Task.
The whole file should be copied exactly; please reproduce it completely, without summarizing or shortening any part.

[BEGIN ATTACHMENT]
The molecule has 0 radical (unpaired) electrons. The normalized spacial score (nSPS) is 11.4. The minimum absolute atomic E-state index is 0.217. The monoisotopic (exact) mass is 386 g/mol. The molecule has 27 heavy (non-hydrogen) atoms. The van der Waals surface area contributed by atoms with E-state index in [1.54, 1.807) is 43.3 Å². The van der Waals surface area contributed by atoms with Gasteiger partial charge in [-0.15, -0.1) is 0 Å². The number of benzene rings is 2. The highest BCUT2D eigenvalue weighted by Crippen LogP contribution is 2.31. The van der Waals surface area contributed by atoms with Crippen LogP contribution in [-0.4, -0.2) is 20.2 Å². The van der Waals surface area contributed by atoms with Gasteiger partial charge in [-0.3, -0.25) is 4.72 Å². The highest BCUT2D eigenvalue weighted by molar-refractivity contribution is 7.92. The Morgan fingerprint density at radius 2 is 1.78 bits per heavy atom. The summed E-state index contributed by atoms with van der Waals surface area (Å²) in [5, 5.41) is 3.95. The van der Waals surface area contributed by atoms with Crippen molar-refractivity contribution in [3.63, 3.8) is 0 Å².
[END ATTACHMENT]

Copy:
The molecule has 0 radical (unpaired) electrons. The normalized spacial score (nSPS) is 11.4. The minimum absolute atomic E-state index is 0.217. The monoisotopic (exact) mass is 386 g/mol. The molecule has 27 heavy (non-hydrogen) atoms. The van der Waals surface area contributed by atoms with E-state index in [1.54, 1.807) is 43.3 Å². The van der Waals surface area contributed by atoms with Gasteiger partial charge in [-0.15, -0.1) is 0 Å². The number of benzene rings is 2. The highest BCUT2D eigenvalue weighted by Crippen LogP contribution is 2.31. The van der Waals surface area contributed by atoms with Crippen LogP contribution in [-0.4, -0.2) is 20.2 Å². The van der Waals surface area contributed by atoms with Gasteiger partial charge in [-0.3, -0.25) is 4.72 Å². The highest BCUT2D eigenvalue weighted by molar-refractivity contribution is 7.92. The Morgan fingerprint density at radius 2 is 1.78 bits per heavy atom. The summed E-state index contributed by atoms with van der Waals surface area (Å²) in [5, 5.41) is 3.95. The van der Waals surface area contributed by atoms with Crippen molar-refractivity contribution in [3.63, 3.8) is 0 Å².